Comparison of decision-making software

DM software includes the following notable examples.

Software Supported MCDA Methods Pairwise Comparison Sensitivity Analysis Group Evaluation Web-based
1000minds PAPRIKA Yes Yes Yes Yes [4][5][6]
Ahoona WSM, Utility No No Yes Yes [11]
Altova MetaTeam WSM No No Yes Yes [citation needed]
Analytica MAUT, SMART No Yes No Yes [4][5]
Criterium DecisionPlus AHP, SMART Yes Yes No No [4]
D-Sight PROMETHEE, UTILITY Yes Yes Yes Yes [4][5]
DecideIT MAUT Yes Yes Yes Yes [4][5]
Decision Lens AHP, ANP Yes Yes Yes Yes [citation needed]
Expert Choice AHP Yes Yes Yes Yes [4][5]
Hiview3 SMART No Yes Yes No [4][5]
Intelligent Decision System Evidential Reasoning Approach, Bayesian Inference, Dempster–Shafer theory, Utility Yes Yes Yes Available on request [5]
Logical Decisions AHP Yes Yes Yes No [4][5][6]
M-MACBETH MACBETH Yes Yes Yes No [4]
PriEsT AHP Yes Yes No No [12]
Rationalize.io Decision-matrix method No Yes Yes Yes
Super Decisions AHP, Analytic Network Process Yes Yes No Yes [13]

Although a few years out of date, a good summary of the capabilities of various software packages is available, the Decision Analysis Software Survey from Institute for Operations Research and the Management Sciences (INFORMS). The software packages listed in the survey range from free to commercial or enterprise-level packages.

See also

References

  1. ^ Dyer, JS (1973), "A time-sharing computer program for the solution of the multiple criteria problem", Management Science, 19: 1379-83.
  2. ^ a b Wallenius, J, Dyer, JS, Fishburn, PC, Steuer, RE, Zionts, S and Deb, K (1992), "Multiple criteria decision making, multiattribute utility theory: The next ten years", Management Science, 38: 645-54.
  3. ^ a b Koksalan, M, Wallenius, J, and Zionts, S, Multiple Criteria Decision Making: From Early History to the 21st Century, World Scientific Publishing: Singapore, 2011.
  4. ^ a b c d e f g h i j k l m n Weistroffer, HR, and Li, Y, "Multiple criteria decision analysis software", Ch 29 in: Greco, S, Ehrgott, M and Figueira, J, eds, Multiple Criteria Decision Analysis: State of the Art Surveys Series, Springer: New York, 2016.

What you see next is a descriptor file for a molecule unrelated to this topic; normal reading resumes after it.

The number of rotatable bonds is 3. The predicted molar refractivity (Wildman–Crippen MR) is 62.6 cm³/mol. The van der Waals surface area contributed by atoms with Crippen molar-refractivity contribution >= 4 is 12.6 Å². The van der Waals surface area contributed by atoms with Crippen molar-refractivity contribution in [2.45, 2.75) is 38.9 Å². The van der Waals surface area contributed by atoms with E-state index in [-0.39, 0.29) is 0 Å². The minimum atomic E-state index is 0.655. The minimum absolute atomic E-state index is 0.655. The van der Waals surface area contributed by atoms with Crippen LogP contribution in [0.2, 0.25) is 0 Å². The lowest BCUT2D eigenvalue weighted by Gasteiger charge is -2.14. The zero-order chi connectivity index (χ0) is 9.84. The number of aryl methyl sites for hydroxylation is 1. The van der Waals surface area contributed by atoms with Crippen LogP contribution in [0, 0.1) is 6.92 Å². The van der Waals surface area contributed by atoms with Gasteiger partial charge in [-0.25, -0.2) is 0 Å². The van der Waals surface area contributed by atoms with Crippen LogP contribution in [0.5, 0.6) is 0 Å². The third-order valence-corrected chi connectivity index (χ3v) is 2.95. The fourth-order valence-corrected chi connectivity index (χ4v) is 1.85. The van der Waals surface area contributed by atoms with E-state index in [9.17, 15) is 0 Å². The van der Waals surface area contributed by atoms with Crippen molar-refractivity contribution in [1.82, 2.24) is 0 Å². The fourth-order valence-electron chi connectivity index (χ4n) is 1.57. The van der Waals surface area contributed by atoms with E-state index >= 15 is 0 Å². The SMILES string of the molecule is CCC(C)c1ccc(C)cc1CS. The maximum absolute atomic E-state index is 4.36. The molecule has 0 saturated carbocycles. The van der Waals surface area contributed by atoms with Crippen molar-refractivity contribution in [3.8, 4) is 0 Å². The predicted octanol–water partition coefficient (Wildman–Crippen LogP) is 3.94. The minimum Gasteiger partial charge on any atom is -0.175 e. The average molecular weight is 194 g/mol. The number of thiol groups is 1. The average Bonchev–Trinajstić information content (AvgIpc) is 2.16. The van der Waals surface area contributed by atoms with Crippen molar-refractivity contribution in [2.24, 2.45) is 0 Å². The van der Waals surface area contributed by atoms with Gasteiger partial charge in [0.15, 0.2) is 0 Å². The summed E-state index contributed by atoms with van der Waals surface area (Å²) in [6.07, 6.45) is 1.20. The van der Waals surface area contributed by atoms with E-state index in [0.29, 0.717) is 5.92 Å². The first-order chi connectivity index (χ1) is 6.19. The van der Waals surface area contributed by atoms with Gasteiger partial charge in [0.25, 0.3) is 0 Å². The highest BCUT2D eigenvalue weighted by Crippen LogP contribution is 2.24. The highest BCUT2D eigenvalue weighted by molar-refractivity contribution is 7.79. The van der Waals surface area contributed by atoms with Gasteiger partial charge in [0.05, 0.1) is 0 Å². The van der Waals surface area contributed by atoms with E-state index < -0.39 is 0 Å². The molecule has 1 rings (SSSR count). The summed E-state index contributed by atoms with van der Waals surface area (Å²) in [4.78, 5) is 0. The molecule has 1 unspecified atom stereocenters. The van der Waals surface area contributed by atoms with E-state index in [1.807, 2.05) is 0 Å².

5. ^ a b c d e f g h i j Oleson, S (2016), "Decision analysis software survey", OR/MS Today 43(5).
  6. ^ a b c d Amoyal, J (2018), "Decision analysis software survey", OR/MS Today 45(5).
  7. ^ Ishizaka, A.; Nemery, P. (2013). Multi-Criteria Decision Analysis. doi:10.1002/9781118644898. ISBN 9781118644898.
  8. ^ a b c d Belton, V, and Stewart, TJ, Multiple Criteria Decision Analysis: An Integrated Approach, Kluwer: Boston, 2002.
  9. ^ Figueira, J, Greco, S and Ehrgott, M, "Introduction", Ch 1 in: Figueira, J, Greco, S and Ehrgott, M, eds, Multiple Criteria Decision Analysis: State of the Art Surveys Series, Springer: New York, 2005.
  10. ^ a b Wallenius, J, Dyer, JS, Fishburn, PC, Steuer, RE, Zionts, S and Deb, K (2008), "Multiple criteria decision making, multiattribute utility theory: Recent accomplishments and what lies ahead", Management Science 54: 1336-49.
  11. ^ http://create.usc.edu/sites/default/files/publications//dmsocialnetworkswithcover.pdf
  12. ^ Siraj, S., Mikhailov, L. and Keane, J. A. (2013), "PriEsT: an interactive decision support tool to estimate priorities from pairwise comparison judgments". International Transactions in Operational Research. doi: 10.1111/itor.12054
  13. ^ "www.creativedecisions.org"
This page was last edited on 6 March 2021, at 17:39